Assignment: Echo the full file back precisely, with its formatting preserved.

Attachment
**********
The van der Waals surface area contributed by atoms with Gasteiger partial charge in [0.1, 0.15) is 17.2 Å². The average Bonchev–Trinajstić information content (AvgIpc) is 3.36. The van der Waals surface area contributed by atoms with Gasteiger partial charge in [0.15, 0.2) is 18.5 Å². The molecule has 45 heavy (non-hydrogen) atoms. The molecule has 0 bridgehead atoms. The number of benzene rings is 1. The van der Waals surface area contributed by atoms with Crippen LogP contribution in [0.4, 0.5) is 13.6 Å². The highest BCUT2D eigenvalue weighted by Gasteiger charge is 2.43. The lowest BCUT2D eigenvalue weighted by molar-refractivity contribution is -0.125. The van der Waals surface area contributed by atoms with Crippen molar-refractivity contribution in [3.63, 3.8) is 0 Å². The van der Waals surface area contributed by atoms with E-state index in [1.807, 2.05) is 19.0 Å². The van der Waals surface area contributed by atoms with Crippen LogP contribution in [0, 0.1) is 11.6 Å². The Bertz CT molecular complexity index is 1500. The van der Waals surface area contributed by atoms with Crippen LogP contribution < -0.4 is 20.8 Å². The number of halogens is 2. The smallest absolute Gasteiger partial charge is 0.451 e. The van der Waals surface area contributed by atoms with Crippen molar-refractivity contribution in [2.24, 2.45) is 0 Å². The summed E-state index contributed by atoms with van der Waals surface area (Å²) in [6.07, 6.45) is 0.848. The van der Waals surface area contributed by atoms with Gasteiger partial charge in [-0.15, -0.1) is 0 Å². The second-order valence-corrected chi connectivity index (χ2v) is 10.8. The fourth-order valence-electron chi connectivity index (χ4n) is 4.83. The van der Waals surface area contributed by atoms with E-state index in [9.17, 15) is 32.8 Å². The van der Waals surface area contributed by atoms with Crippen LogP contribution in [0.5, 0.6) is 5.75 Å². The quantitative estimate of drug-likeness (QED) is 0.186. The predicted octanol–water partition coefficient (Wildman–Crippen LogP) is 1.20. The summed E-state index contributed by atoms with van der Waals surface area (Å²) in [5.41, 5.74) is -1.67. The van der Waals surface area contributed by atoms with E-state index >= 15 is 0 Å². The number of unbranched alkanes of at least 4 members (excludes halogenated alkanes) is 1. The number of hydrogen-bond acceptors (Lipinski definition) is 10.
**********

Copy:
The van der Waals surface area contributed by atoms with Gasteiger partial charge in [0.1, 0.15) is 17.2 Å². The average Bonchev–Trinajstić information content (AvgIpc) is 3.36. The van der Waals surface area contributed by atoms with Gasteiger partial charge in [0.15, 0.2) is 18.5 Å². The molecule has 45 heavy (non-hydrogen) atoms. The molecule has 0 bridgehead atoms. The number of benzene rings is 1. The van der Waals surface area contributed by atoms with Crippen LogP contribution in [0.4, 0.5) is 13.6 Å². The highest BCUT2D eigenvalue weighted by Gasteiger charge is 2.43. The lowest BCUT2D eigenvalue weighted by molar-refractivity contribution is -0.125. The van der Waals surface area contributed by atoms with Crippen molar-refractivity contribution in [3.63, 3.8) is 0 Å². The van der Waals surface area contributed by atoms with E-state index in [1.807, 2.05) is 19.0 Å². The van der Waals surface area contributed by atoms with Crippen LogP contribution in [0, 0.1) is 11.6 Å². The Bertz CT molecular complexity index is 1500. The van der Waals surface area contributed by atoms with Crippen LogP contribution < -0.4 is 20.8 Å². The number of halogens is 2. The smallest absolute Gasteiger partial charge is 0.451 e. The van der Waals surface area contributed by atoms with Crippen molar-refractivity contribution in [2.24, 2.45) is 0 Å². The summed E-state index contributed by atoms with van der Waals surface area (Å²) in [6.07, 6.45) is 0.848. The van der Waals surface area contributed by atoms with Gasteiger partial charge in [-0.15, -0.1) is 0 Å². The second-order valence-corrected chi connectivity index (χ2v) is 10.8. The fourth-order valence-electron chi connectivity index (χ4n) is 4.83. The van der Waals surface area contributed by atoms with E-state index in [9.17, 15) is 32.8 Å². The van der Waals surface area contributed by atoms with Crippen LogP contribution in [0.5, 0.6) is 5.75 Å². The quantitative estimate of drug-likeness (QED) is 0.186. The predicted octanol–water partition coefficient (Wildman–Crippen LogP) is 1.20. The summed E-state index contributed by atoms with van der Waals surface area (Å²) in [5.41, 5.74) is -1.67. The van der Waals surface area contributed by atoms with E-state index >= 15 is 0 Å². The number of unbranched alkanes of at least 4 members (excludes halogenated alkanes) is 1. The number of hydrogen-bond acceptors (Lipinski definition) is 10.